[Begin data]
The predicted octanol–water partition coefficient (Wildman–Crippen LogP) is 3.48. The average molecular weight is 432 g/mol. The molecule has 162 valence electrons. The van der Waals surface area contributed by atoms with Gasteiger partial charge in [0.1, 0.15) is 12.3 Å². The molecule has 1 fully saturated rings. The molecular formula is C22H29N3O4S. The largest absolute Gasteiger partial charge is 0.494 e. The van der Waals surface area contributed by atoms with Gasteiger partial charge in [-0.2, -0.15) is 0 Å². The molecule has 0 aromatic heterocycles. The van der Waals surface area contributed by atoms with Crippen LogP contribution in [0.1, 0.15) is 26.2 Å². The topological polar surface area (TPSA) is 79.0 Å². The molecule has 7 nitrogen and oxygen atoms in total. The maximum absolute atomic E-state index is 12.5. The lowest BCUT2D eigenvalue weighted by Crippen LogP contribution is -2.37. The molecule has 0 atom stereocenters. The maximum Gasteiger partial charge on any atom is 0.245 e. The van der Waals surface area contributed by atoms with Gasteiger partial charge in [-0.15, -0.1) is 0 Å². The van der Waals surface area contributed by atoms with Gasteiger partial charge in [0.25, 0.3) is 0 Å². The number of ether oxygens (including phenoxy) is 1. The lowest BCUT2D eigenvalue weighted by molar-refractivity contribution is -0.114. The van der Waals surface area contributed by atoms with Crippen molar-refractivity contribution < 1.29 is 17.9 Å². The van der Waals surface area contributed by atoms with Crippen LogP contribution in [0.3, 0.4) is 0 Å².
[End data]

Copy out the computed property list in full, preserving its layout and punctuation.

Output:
The predicted octanol–water partition coefficient (Wildman–Crippen LogP) is 3.48. The average molecular weight is 432 g/mol. The molecule has 162 valence electrons. The van der Waals surface area contributed by atoms with Gasteiger partial charge in [0.1, 0.15) is 12.3 Å². The molecule has 1 fully saturated rings. The molecular formula is C22H29N3O4S. The largest absolute Gasteiger partial charge is 0.494 e. The van der Waals surface area contributed by atoms with Gasteiger partial charge in [-0.2, -0.15) is 0 Å². The molecule has 0 aromatic heterocycles. The van der Waals surface area contributed by atoms with Crippen LogP contribution in [0.1, 0.15) is 26.2 Å². The topological polar surface area (TPSA) is 79.0 Å². The molecule has 7 nitrogen and oxygen atoms in total. The maximum absolute atomic E-state index is 12.5. The lowest BCUT2D eigenvalue weighted by Crippen LogP contribution is -2.37. The molecule has 0 atom stereocenters. The maximum Gasteiger partial charge on any atom is 0.245 e. The van der Waals surface area contributed by atoms with Gasteiger partial charge in [-0.15, -0.1) is 0 Å². The van der Waals surface area contributed by atoms with Gasteiger partial charge in [0.25, 0.3) is 0 Å². The number of ether oxygens (including phenoxy) is 1. The lowest BCUT2D eigenvalue weighted by molar-refractivity contribution is -0.114. The van der Waals surface area contributed by atoms with Crippen molar-refractivity contribution < 1.29 is 17.9 Å². The van der Waals surface area contributed by atoms with Crippen LogP contribution in [0.3, 0.4) is 0 Å².